A tragic event for me and for all of the sea kayaking pioneers who knew and loved Eric and the Tsunami Rangers. They were unique in the early days of paddling. They entertained us with their exploits on the water. Who can forget the “Sniveler’s Slit?” I have sorely missed seeing Eric and the others as we all aged or went to fewer paddling events. I always figured Eric would outlive me.

    My condolences to all for our collective loss.

  • john ennis

    On a scale of 1 to 10 Eric Soares and the rangers shot way beyond the top and although not known widely outside of paddling circles encouraged others not to be afraid of pushing the envelope and finding they are capable of doing more then they thought they were. Something that today in the United States Of Obesity many of the sit on your ass generation totally avoid.

  • Ethan

    Sensei Eric may you rest in peace. You always had a energetic personality, and always lived had optimistic life style. You will be in all of our prayers. You will always be remembered.

  • Michele

    I can remember back to when Eric was twenty-something and had just purchased his first kayak, which he stored in the long, narrow hallway of our small, two bedroom apartment in Sacramento. I had to squeeze around it, with baby in tow, to get to our bedroom, which was a daily task I found agitating, but one that never bothered Eric. He was a man with a vision. His dream was to learn to maneuver his new, second hand kayak in rough water. Remembering back to my days in Germany, I thought he was talking about rivers. No, he said; he wanted to ride the ocean. I can remember the first day Eric hoisted his new toy atop his camouflaged VW bug and we drove to a public beach at a small lake in the Sierra foothills. Eric lugged his new kayak to the water’s edge, then sat on the beach reading a beginner’s manual on kayaking while I played with our baby daughter on the beach. Eric then climbed into his kayak, pushed off a little ways into the water and began his first attempts at rolling his kayak over. It took him many, many attempts before he had his first success at getting his kayak upright again. Eric spent a lot of time upside down underwater before he had his first successful rollover. I kept a keen eye on my new husband for fear he was going to drown himself trying to get his kayak upright. Eric was growing increasing frustrated and tired in his efforts. I wanted him to stop, to just relax, paddle around the lake and have fun, but he would not give up. Once he was underwater so long, I was ready to abandoned our baby on the beach to jump in save him. I will never forget the anxiety I felt waiting for him to pop his head out of the water or the feeling of being divided, deciding whether to jump in after him or stay with the baby. Just when I couldn’t take another moment of waiting, Eric emerged upright in his kayak for the first time. I will never, for the span of my lifetime, forget that huge, big grin on Eric’s face when he finally got that first kayak upright in water. That was beginning. A year later I would be standing on the beach in Santa Barbara watching him ride the waves in his kayak where he looked out of place amongst the other surfers who would shout at him to get out of their way. On the beach, he would record words he wanted to use to describe the different maneuvers and experiences he was having out on the waves. He was making up words that didn’t even exist. I told him he couldn’t do that; that no one would understand what he was talking about, but he said he would publish a little key to accompany any article he might write that would translate the words he was using. In time, Eric and I would go our separate ways, as he chose to ride his kayak headlong into a vision he was spinning in his head. He saw it all before it happened; that his dream unfold just as he imagined it would has kept me standing on a forever beach in absolute awe. Eric was truly a remarkable man. He will be deeply missed by all who knew and care for him. In my heart, I imagine that Eric is now riding the ocean waves with his father in a blue sea afterlife. God bless them both and all those who enjoy frolicking in the waves with their kayaks darting in and out of what Eric dubbed the “rock gardens.”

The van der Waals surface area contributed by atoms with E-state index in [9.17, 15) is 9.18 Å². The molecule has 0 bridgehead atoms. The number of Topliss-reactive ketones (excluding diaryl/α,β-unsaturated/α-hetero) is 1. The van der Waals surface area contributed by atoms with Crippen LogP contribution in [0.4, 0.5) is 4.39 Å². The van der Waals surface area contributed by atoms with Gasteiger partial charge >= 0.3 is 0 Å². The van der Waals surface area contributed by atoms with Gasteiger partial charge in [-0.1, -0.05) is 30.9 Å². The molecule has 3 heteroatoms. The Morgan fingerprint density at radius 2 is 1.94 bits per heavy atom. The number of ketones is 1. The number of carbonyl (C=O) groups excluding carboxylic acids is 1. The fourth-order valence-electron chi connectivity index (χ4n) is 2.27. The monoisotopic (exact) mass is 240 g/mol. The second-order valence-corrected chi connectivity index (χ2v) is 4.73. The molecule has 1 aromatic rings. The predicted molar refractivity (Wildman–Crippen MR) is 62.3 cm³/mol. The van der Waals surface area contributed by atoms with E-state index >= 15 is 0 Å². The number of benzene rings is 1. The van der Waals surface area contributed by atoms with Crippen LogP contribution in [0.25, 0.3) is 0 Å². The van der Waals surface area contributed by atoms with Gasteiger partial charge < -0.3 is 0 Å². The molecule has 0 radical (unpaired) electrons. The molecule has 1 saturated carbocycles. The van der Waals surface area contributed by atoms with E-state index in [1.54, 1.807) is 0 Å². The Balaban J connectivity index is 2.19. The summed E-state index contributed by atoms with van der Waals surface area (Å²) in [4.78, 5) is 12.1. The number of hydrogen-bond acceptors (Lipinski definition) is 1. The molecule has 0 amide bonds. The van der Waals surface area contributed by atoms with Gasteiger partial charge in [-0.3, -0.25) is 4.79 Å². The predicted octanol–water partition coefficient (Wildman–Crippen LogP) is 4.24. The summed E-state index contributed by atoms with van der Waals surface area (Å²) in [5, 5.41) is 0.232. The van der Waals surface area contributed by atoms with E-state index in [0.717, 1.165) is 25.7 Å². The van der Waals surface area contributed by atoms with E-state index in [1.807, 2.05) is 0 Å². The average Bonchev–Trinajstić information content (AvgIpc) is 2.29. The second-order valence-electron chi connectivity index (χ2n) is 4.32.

• Stephen Verchinski

    Their constant training as well prepared them for some incredible epics..

    I have them and others as constant reminders to GO…and get out. Your biological system may or may not give you the years you wish take each day and do.

    Eric’s best contribution was to share his adventure sense with others. Honor him and do the same.

  • kim warnock

    every one is going to miss that great BIG smile

  • robert weiss

    michele- thanks for sharing and my condolences.

  • Serena Soares-Russell

    Having the same last maiden name, and always wanting to have taken a class with him at Cal State East Bay. I am totally in awe of his talents and exploits. He was obviously very adventurous and lived life to the fullest. I admire his high energy and enthusiasm for what things that meant a lot to him. When I read about his life & the Tsunami Rangers I think of these words
    “the sea is where we come from and back to the sea we must go”……….can’t think where I read that but is seems so appropriate now. Thanks for all the memories Eric.

  • Moulton Avery

    Eric was an amazing, wonderful, and irreplaceable man who, simply by living his own life on his own terms, inspired so many others, like myself, to do a better job of living theirs.